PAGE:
The security breach that hit the U.S. Office of Personnel Management (OPM) has many people demanding answers as to how something so egregious could happen at such an important office. Some reports indicate that as many as 35 million federal employees’ records were exposed in the cyber attack, with some of the data coming from as far back as 35 years ago. Early indications show there were plenty of reasons for the attack happening, from a general lack of professionalism from those involved to limited knowledge about cyber security. Investigations have uncovered that even basic security features were sorely lacking. While many improvements have to be adopted at the OPM, businesses will easily find a number of important lessons to learn from all the mistakes that were made.Don’t Ignore Basic Security FeaturesOPM officials were quick to respond to the breach by adding features such as anti-malware programs. This action only highlights the fact that those features weren’t there in the first place. Businesses shouldn’t ignore the basics, even if they seem limited in today’s age of cyber threats. Every company should employ anti-malware programs, firewalls, and restricted remote access. Organizations without these features are only leaving themselves vulnerable to breaches in the future.Identify the Real ThreatsNumerous businesses tend to focus on the worst-case scenarios when it comes to cyber security. They focus on the possibility of breaches from super hackers or shadowy underground organizations. Indeed, much of the federal government thinks a possible cyber apocalypse is what should be prevented instead of focusing on the real everyday problems that can be identified and actually measured. Businesses need to stop chasing myths and deal with real world threats. They also need to understand those threats may be internal, which only emphasizes the need for more restricted access and improved BYOD security.Bring Equipment Up to DateOne of the biggest problems many businesses face is their aging infrastructure. Legacy systems can leave a company vulnerable simply because they are unable to handle the latest security threats. This was part of the problem with the OPM breach. Wherever possible, organizations need to update their infrastructure, improving the capability to combat outside attackers and reducing the likelihood of a security breach. Much of the focus should be placed on making sure the company’s network is updated, especially if a full infrastructure retooling job is out of the question. By adopting network segmentation and multi-factor authentication for data access, companies can receive alerts when data is being misused.Continuously Monitor NetworkOne of the real shortcomings of the OPM is the relative lack of security expertise the office had on hand. In other words, security talent wasn’t present and could not monitor the network at every moment. An updated network can impede many attacks, but to really meet the new security demands of the modern age, a business needs to monitor the network continuously with the right people. This allows security teams to respond to possible attacks in real time, which could be the difference between stopping a minor annoyance and dealing with a major problem.Hold People AccountableIf mistakes happen, businesses need to be prepared to hold those responsible accountable for their actions (or lack of actions). Part of this requires making sure employees are aware of the cyber threats that are out there through regular training sessions. Companies that regularly use contractors, like the OPM did, also need to vet those businesses and provide needed oversight to ensure the work is being done properly and no shortcuts are taken regarding security issues.The lessons from the OPM security breach may be simple, but they are incredibly valuable, especially as the number of security threats seems to multiply every single day. A single breach is enough to severely damage a company, not only financially but reputationally as well. By taking these necessary steps, businesses will place themselves in a better position to protect their most sensitive and vital information. These lessons also feed into being more prepared for the future as well. As long as organizations are learning from others’ mistakes, they can be sure they won’t repeat them.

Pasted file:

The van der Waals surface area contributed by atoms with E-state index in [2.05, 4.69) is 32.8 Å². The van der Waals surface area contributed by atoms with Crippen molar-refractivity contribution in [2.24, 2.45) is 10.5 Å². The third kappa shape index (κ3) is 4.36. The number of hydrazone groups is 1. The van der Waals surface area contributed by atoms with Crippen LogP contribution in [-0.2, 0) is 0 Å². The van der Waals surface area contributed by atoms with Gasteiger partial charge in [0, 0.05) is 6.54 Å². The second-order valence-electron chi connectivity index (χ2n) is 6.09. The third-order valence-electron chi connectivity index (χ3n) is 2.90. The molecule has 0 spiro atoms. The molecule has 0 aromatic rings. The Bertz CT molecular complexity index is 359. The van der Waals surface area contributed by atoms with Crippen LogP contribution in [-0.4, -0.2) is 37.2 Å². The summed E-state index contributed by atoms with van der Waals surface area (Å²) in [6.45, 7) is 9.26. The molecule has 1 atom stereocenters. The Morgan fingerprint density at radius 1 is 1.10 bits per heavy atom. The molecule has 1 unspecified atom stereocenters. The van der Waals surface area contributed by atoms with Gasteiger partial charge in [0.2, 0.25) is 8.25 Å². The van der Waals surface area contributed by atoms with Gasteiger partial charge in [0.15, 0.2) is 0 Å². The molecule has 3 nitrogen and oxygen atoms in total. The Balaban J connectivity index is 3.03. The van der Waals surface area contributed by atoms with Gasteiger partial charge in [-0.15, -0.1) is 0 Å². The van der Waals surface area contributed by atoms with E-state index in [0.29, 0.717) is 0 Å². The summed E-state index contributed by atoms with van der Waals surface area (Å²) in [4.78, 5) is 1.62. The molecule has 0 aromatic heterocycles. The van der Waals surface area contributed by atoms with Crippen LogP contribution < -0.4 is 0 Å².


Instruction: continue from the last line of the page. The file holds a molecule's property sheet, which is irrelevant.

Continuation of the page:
About the Author: Rick Delgado is a freelancer tech writer and commentator. He enjoys writing about new technologies and trends, and how they can help us. Rick occasionally writes for several tech companies and industry publications.Editor’s Note: The opinions expressed in this and other guest author articles are solely those of the contributor, and do not necessarily reflect those of Tripwire, Inc.Title image courtesy of ShutterStock